Games are "light years away" from the level of emotional storytelling found in films and other media, Quantic Dream's David Cage thinks, and that's because developers are too scared to try something different.
Quantic Dream boss David Cage hates children. Well, he doesn't actually hate children. (Probably.) He just thinks developers should be making fewer games for them, and more for adults. "I mean, let's stop making games for kids and teenagers," he told Joystiq in an interview. "Let's ask ourselves the real questions."
Cage, who helmed the development of Indigo Prophecy and the upcoming Heavy Rain, thinks that games are "light years away" from the level of storytelling power that other mediums possess. "We are just telling stories about little boys shooting and jumping," he said. "When will we be able to tell real stories with real characters and real emotions?"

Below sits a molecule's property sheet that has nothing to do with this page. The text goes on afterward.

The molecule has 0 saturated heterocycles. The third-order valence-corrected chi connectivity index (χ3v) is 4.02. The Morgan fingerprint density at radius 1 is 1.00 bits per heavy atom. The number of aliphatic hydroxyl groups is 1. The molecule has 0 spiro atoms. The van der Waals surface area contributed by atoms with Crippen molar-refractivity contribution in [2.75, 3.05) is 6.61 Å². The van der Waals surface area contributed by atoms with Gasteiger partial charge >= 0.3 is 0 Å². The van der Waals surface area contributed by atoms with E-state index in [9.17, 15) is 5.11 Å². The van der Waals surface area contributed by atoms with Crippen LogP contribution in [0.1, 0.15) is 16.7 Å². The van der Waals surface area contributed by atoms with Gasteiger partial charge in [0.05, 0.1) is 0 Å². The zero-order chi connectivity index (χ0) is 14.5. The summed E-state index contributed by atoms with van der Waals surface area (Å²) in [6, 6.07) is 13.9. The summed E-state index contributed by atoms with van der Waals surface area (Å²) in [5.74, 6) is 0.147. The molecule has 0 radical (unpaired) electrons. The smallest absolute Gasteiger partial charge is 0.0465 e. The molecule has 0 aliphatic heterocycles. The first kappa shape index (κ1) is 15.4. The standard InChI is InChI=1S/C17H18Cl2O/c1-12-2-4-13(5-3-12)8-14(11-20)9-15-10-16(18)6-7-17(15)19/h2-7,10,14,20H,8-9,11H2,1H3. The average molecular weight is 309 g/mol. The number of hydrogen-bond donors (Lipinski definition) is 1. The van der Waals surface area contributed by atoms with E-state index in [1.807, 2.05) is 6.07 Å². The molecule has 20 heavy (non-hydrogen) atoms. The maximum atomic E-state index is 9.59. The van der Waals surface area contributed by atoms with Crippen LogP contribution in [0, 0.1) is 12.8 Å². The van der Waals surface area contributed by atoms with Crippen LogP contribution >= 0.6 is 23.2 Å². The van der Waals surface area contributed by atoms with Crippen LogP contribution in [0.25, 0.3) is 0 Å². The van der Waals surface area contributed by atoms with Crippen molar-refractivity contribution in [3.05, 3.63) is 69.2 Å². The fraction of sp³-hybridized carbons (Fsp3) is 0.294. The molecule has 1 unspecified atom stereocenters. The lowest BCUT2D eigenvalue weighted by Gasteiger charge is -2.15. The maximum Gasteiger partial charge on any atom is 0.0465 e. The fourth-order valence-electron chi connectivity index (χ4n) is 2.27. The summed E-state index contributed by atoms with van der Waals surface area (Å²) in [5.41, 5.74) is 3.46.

The problem as Cage perceives it is a lack of willingness to push the boundaries of the medium. The reason games are so far behind in the storytelling department is "because we don't dare stop doing what we have been doing for 15 years...let's change some of the traditional game conventions that we have had for 15 years that we take for granted, like, you cannot make a game if there is no ramping, if there is no game over, if you don't progress in difficulty, etc."
The idea of a difficulty curve in games is counterintuitive to the act of experiencing a story in a game, Cage thinks. "You want to play a game that is interesting and that is an emotional journey. It is the story," Cage explained. "It is what you feel playing. It is not that it gets more and more difficult until to the point where you just leave the controller and say I don't want to play that anymore."
Can Cage back up big statements like these with Heavy Rain? I hope so, but we won't be able to find out until next year, since all signs point to the game being delayed.